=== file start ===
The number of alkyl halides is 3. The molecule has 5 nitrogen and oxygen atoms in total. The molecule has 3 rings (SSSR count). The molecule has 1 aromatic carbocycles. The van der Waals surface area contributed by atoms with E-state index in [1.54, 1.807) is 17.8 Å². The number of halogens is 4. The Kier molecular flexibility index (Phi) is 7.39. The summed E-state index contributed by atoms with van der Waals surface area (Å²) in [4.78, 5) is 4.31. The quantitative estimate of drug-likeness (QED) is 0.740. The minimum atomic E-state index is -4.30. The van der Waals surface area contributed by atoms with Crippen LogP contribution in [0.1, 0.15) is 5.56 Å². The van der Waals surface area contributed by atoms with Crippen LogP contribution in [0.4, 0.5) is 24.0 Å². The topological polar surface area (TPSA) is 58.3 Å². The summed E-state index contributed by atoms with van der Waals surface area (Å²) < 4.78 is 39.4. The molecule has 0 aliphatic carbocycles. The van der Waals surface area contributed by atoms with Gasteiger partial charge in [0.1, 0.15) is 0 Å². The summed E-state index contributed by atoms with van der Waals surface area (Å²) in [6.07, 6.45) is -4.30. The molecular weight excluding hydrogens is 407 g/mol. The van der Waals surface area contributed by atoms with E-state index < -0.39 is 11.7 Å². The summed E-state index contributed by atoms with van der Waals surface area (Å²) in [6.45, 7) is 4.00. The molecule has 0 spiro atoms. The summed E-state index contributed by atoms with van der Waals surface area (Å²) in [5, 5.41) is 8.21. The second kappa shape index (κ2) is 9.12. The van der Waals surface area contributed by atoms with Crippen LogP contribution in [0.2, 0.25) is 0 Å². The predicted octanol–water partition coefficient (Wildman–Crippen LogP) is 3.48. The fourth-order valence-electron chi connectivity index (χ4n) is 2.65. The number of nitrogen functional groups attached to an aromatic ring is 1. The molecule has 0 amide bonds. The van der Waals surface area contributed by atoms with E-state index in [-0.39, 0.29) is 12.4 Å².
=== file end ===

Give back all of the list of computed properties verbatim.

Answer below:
The number of alkyl halides is 3. The molecule has 5 nitrogen and oxygen atoms in total. The molecule has 3 rings (SSSR count). The molecule has 1 aromatic carbocycles. The van der Waals surface area contributed by atoms with E-state index in [1.54, 1.807) is 17.8 Å². The number of halogens is 4. The Kier molecular flexibility index (Phi) is 7.39. The summed E-state index contributed by atoms with van der Waals surface area (Å²) in [4.78, 5) is 4.31. The quantitative estimate of drug-likeness (QED) is 0.740. The minimum atomic E-state index is -4.30. The van der Waals surface area contributed by atoms with Crippen LogP contribution in [0.1, 0.15) is 5.56 Å². The van der Waals surface area contributed by atoms with Crippen LogP contribution in [0.4, 0.5) is 24.0 Å². The topological polar surface area (TPSA) is 58.3 Å². The summed E-state index contributed by atoms with van der Waals surface area (Å²) < 4.78 is 39.4. The molecule has 0 aliphatic carbocycles. The van der Waals surface area contributed by atoms with Gasteiger partial charge in [0.1, 0.15) is 0 Å². The summed E-state index contributed by atoms with van der Waals surface area (Å²) in [6.07, 6.45) is -4.30. The molecular weight excluding hydrogens is 407 g/mol. The van der Waals surface area contributed by atoms with E-state index < -0.39 is 11.7 Å². The summed E-state index contributed by atoms with van der Waals surface area (Å²) in [6.45, 7) is 4.00. The molecule has 0 spiro atoms. The summed E-state index contributed by atoms with van der Waals surface area (Å²) in [5, 5.41) is 8.21. The second kappa shape index (κ2) is 9.12. The van der Waals surface area contributed by atoms with Crippen LogP contribution in [0.2, 0.25) is 0 Å². The predicted octanol–water partition coefficient (Wildman–Crippen LogP) is 3.48. The fourth-order valence-electron chi connectivity index (χ4n) is 2.65. The number of nitrogen functional groups attached to an aromatic ring is 1. The molecule has 0 amide bonds. The van der Waals surface area contributed by atoms with E-state index in [-0.39, 0.29) is 12.4 Å².